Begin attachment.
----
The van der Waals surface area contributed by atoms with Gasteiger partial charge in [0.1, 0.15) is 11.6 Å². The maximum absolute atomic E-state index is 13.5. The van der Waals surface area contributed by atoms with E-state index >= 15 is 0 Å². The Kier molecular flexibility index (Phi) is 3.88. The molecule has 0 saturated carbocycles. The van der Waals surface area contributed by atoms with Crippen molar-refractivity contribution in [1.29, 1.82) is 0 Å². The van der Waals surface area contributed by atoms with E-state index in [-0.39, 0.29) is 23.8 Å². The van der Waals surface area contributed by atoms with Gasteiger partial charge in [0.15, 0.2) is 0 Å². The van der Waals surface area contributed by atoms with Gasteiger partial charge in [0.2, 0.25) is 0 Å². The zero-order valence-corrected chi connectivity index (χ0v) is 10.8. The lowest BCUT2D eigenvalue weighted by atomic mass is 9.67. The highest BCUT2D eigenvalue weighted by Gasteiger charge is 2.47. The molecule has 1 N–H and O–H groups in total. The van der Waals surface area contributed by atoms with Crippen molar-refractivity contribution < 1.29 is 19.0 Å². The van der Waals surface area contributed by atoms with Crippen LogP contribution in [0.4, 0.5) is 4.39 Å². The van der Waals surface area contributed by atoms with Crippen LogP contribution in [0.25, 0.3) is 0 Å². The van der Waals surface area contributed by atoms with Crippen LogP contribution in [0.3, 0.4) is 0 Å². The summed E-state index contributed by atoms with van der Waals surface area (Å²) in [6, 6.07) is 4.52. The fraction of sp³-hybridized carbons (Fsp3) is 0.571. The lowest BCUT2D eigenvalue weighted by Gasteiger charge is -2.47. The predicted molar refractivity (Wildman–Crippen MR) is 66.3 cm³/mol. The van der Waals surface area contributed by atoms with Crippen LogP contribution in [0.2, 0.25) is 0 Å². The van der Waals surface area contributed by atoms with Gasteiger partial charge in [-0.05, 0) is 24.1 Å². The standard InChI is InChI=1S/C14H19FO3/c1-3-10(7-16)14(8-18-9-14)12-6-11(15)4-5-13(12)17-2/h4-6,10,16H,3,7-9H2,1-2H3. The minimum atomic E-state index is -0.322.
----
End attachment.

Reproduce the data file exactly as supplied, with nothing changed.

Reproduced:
The van der Waals surface area contributed by atoms with Gasteiger partial charge in [0.1, 0.15) is 11.6 Å². The maximum absolute atomic E-state index is 13.5. The van der Waals surface area contributed by atoms with E-state index >= 15 is 0 Å². The Kier molecular flexibility index (Phi) is 3.88. The molecule has 0 saturated carbocycles. The van der Waals surface area contributed by atoms with Crippen molar-refractivity contribution in [1.29, 1.82) is 0 Å². The van der Waals surface area contributed by atoms with E-state index in [-0.39, 0.29) is 23.8 Å². The van der Waals surface area contributed by atoms with Gasteiger partial charge in [0.15, 0.2) is 0 Å². The van der Waals surface area contributed by atoms with Gasteiger partial charge in [0.2, 0.25) is 0 Å². The zero-order valence-corrected chi connectivity index (χ0v) is 10.8. The lowest BCUT2D eigenvalue weighted by atomic mass is 9.67. The highest BCUT2D eigenvalue weighted by Gasteiger charge is 2.47. The molecule has 1 N–H and O–H groups in total. The van der Waals surface area contributed by atoms with Crippen molar-refractivity contribution < 1.29 is 19.0 Å². The van der Waals surface area contributed by atoms with Crippen LogP contribution in [0.4, 0.5) is 4.39 Å². The van der Waals surface area contributed by atoms with Crippen LogP contribution in [0.25, 0.3) is 0 Å². The van der Waals surface area contributed by atoms with Crippen LogP contribution in [0.3, 0.4) is 0 Å². The summed E-state index contributed by atoms with van der Waals surface area (Å²) in [6, 6.07) is 4.52. The fraction of sp³-hybridized carbons (Fsp3) is 0.571. The lowest BCUT2D eigenvalue weighted by Gasteiger charge is -2.47. The predicted molar refractivity (Wildman–Crippen MR) is 66.3 cm³/mol. The van der Waals surface area contributed by atoms with Crippen LogP contribution in [0.2, 0.25) is 0 Å². The van der Waals surface area contributed by atoms with Gasteiger partial charge in [-0.05, 0) is 24.1 Å². The standard InChI is InChI=1S/C14H19FO3/c1-3-10(7-16)14(8-18-9-14)12-6-11(15)4-5-13(12)17-2/h4-6,10,16H,3,7-9H2,1-2H3. The minimum atomic E-state index is -0.322.